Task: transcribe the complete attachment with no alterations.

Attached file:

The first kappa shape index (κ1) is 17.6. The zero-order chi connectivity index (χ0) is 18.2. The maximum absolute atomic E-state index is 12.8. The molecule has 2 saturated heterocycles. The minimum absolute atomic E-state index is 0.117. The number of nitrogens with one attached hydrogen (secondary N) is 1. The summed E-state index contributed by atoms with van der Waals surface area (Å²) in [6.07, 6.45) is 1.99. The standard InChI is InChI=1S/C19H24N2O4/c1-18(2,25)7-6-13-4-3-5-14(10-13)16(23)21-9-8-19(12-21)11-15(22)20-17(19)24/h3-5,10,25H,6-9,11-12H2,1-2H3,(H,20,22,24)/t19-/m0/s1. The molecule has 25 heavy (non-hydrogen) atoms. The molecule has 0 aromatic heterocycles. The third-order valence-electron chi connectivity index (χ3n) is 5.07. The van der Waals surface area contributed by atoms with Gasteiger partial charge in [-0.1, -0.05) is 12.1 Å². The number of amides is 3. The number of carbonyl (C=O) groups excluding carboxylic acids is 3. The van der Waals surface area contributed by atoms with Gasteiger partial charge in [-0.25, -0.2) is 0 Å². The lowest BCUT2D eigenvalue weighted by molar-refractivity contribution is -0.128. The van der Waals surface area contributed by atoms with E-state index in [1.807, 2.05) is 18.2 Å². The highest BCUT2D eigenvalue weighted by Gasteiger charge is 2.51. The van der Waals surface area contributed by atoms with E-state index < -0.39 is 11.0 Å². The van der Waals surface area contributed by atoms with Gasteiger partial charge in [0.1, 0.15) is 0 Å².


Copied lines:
The first kappa shape index (κ1) is 17.6. The zero-order chi connectivity index (χ0) is 18.2. The maximum absolute atomic E-state index is 12.8. The molecule has 2 saturated heterocycles. The minimum absolute atomic E-state index is 0.117. The number of nitrogens with one attached hydrogen (secondary N) is 1. The summed E-state index contributed by atoms with van der Waals surface area (Å²) in [6.07, 6.45) is 1.99. The standard InChI is InChI=1S/C19H24N2O4/c1-18(2,25)7-6-13-4-3-5-14(10-13)16(23)21-9-8-19(12-21)11-15(22)20-17(19)24/h3-5,10,25H,6-9,11-12H2,1-2H3,(H,20,22,24)/t19-/m0/s1. The molecule has 25 heavy (non-hydrogen) atoms. The molecule has 0 aromatic heterocycles. The third-order valence-electron chi connectivity index (χ3n) is 5.07. The van der Waals surface area contributed by atoms with Gasteiger partial charge in [-0.1, -0.05) is 12.1 Å². The number of amides is 3. The number of carbonyl (C=O) groups excluding carboxylic acids is 3. The van der Waals surface area contributed by atoms with Gasteiger partial charge in [-0.25, -0.2) is 0 Å². The lowest BCUT2D eigenvalue weighted by molar-refractivity contribution is -0.128. The van der Waals surface area contributed by atoms with E-state index in [1.807, 2.05) is 18.2 Å². The highest BCUT2D eigenvalue weighted by Gasteiger charge is 2.51. The van der Waals surface area contributed by atoms with E-state index < -0.39 is 11.0 Å². The van der Waals surface area contributed by atoms with Gasteiger partial charge in [0.1, 0.15) is 0 Å².